Katja Mulligan walked briskly to the podium. She had been waiting for seven hours and it was finally her turn to speak. She began, but then her face flashed with anger as she observed the nine individuals in front of her. "You aren't looking at me?" she exclaimed. "Please give me respect, and listen!" Her desperation encapsulated the feelings of so many others there that night who also felt unheard.
Matt Duvall approached the microphone next. He was disheveled, tired, and he spoke directly and confidently, looking his interlocutors straight in the eyes. His children's elementary school was now set to double its poverty rate from 42 percent to 85 percent and he was furious. "You just changed my neighborhood school, A LOT," he bellowed sarcastically. "Thank you very much!" His anger and disgust indicative of the tenor of the evening.
We looked around. Dozens of people had tears in their eyes. Some people were shaking their heads, still in disbelief. Others scribbled furiously. We sat transfixed. It was 9:30 p.m. and we had intended to leave hours before. We were hungry and exhausted, but there we sat, unable to budge. We just couldn't leave. The stories were too compelling, the machinations of power too absurd, and the unfolding of human drama too addictive. This was politics uncut, where the personal was political in a crude, real way. This was where interests and ideologies collided, children's futures debated, and raw power revealed. This was a meeting of the Wake County Board of Education.
Growing up and going to public schools in Wake County, we had always taken good, diverse schools for granted. Between the two of us, we attended seven different public schools all over the county—some magnet, some not—and at each place benefited from the quality teachers, well-maintained facilities, and a racially and socio-economically diverse classroom and cafeteria that were common to all Wake schools. We never realized that the entire system could be dismantled by one election, in one meeting.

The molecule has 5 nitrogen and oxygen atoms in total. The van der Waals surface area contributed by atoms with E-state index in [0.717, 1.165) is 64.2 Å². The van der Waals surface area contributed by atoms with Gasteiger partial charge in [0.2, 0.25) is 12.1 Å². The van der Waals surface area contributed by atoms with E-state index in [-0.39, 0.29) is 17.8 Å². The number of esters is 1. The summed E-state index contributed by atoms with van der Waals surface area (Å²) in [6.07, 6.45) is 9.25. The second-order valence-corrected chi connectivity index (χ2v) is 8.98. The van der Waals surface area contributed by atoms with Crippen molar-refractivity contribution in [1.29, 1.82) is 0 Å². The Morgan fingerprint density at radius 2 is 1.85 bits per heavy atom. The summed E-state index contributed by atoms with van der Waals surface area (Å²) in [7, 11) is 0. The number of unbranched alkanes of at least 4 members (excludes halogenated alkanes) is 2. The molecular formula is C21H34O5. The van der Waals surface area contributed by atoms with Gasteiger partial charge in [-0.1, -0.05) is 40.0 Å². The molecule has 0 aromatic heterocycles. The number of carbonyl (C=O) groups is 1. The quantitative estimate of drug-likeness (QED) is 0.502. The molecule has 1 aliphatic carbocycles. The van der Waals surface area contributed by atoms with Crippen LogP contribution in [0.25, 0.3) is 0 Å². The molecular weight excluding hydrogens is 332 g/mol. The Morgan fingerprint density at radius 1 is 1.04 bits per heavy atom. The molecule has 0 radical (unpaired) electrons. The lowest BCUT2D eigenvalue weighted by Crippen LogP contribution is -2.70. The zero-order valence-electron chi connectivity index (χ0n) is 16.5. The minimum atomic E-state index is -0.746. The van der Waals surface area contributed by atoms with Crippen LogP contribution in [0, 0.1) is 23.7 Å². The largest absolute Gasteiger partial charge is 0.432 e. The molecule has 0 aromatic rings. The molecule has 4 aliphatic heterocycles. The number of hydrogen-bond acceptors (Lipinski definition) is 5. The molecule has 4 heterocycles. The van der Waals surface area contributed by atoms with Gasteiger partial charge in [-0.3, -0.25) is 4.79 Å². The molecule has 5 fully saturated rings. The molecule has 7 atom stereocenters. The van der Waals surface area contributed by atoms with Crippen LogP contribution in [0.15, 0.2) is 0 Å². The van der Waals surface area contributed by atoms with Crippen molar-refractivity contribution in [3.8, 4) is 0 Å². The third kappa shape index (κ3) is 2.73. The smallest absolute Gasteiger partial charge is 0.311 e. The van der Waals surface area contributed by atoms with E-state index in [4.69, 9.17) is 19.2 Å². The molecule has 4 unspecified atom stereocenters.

We were there to help some current high schools students perform a political skit that exposed the contradictions of the new school board majority. We had read about these student activists and wanted to show our solidarity with their inspiring organizing efforts. As local political activists ourselves, we knew that diversity in schools was incredibly important, and understood that it was on the rocks. But the gravity of this decision hadn't yet been made real to us. We hadn't yet seen the way hundreds of parents and students were being steamrolled and ignored or felt the pangs of emotion that accompanied every person's story. We hadn't yet been to a school board meeting.